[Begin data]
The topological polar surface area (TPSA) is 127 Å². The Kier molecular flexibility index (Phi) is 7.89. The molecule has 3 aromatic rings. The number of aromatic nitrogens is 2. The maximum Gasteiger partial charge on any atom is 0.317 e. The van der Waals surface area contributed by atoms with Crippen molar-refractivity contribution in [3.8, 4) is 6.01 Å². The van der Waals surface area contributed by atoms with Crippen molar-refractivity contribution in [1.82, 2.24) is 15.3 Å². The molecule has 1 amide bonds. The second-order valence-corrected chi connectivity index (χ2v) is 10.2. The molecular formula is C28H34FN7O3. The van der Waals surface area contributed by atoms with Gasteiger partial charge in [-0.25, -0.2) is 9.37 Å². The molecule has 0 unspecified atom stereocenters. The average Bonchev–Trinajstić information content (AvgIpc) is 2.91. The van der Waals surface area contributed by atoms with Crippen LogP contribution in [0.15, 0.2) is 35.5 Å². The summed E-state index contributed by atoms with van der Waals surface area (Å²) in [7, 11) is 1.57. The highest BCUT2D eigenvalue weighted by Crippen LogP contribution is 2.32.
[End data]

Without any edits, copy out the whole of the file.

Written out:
The topological polar surface area (TPSA) is 127 Å². The Kier molecular flexibility index (Phi) is 7.89. The molecule has 3 aromatic rings. The number of aromatic nitrogens is 2. The maximum Gasteiger partial charge on any atom is 0.317 e. The van der Waals surface area contributed by atoms with Crippen molar-refractivity contribution in [3.8, 4) is 6.01 Å². The van der Waals surface area contributed by atoms with Crippen molar-refractivity contribution in [1.82, 2.24) is 15.3 Å². The molecule has 1 amide bonds. The second-order valence-corrected chi connectivity index (χ2v) is 10.2. The molecular formula is C28H34FN7O3. The van der Waals surface area contributed by atoms with Gasteiger partial charge in [-0.25, -0.2) is 9.37 Å². The molecule has 0 unspecified atom stereocenters. The average Bonchev–Trinajstić information content (AvgIpc) is 2.91. The van der Waals surface area contributed by atoms with Crippen LogP contribution in [0.15, 0.2) is 35.5 Å². The summed E-state index contributed by atoms with van der Waals surface area (Å²) in [7, 11) is 1.57. The highest BCUT2D eigenvalue weighted by Crippen LogP contribution is 2.32.